Internet users are trying their best to honor Walmart #844’s most famous employee.

Earlier last month Gail Lewis, a former Walmart employee of the Morris, IL Walmart SuperCenter, went viral for her brief and heartfelt walkie-talkie sign off on her last day of work.

Curious, I looked up Walmart #844 on my Google Maps app and noticed at least two Maps users are trying to immortalize Lewis’s 10-year legacy on the popular maps app by renaming the Walmart and adding a landmark/memorial, too.

First, here’s Lewis’s viral send-off via NBC Chicago below.

And here are screenshots of those Google Maps users attempts.

As you can see in the screenshot, they’ve renamed the Walmart as the Gail Lewis’ Walmart Super Center and added a Gail Lewis Memorial in the parking lot.

Of course, if you look at the map right now (location linked here) a Google Maps mod or Walmart themselves have taken off those points of interest.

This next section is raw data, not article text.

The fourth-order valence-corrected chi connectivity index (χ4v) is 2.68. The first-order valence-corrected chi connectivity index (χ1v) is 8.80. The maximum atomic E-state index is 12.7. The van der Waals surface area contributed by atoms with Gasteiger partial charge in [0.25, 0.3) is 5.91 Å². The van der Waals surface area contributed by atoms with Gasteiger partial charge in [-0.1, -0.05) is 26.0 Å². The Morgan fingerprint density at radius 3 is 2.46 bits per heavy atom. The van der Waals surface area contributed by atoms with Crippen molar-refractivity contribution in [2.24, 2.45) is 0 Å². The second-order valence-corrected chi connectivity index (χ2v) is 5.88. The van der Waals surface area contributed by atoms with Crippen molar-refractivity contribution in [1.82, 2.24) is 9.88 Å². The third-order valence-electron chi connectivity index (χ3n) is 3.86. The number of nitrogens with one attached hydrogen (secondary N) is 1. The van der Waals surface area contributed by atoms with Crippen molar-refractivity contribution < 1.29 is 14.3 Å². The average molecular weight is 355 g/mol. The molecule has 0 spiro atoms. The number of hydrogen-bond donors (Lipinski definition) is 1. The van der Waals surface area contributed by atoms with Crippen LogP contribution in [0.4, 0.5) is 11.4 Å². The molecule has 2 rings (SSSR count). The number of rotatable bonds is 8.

Anyone with a Google account can add a local business, landmark, and etc. on Google Maps.

But, obviously, it has to actually be a real place.

If, for example, the city of Morris really added a memorial statue for Lewis in the parking lot or Walmart upper management renamed the store in Lewis’s honor, those maps changes would stick.

Reviews mentioning Lewis on Google Reviews and Yelp, however, remain. Those, I’m sure, will unfortunately be taken down soon, too.

Gail recently relayed a message to NBC Chicago thanking all her old customers and new fans for their support.

“..Words really can’t describe my gratitude. It almost feels like a dream. I would never guess that this would get this kind of attention.”

The manager of that Walmart even added her well-wishes.

“I am grateful to Gail for her service at the Morris, IL store, and she will be greatly missed. I wish her all the best on her future opportunities.”

Without a doubt, Lewis was a real one, one of Morris, IL’s best Walmart employees ever.

Adding a permanent memorial of some sort honoring Gail’s service, like renaming part of the store in her honor or actually adding a plaque/statue, would be a goat’ed PR move.


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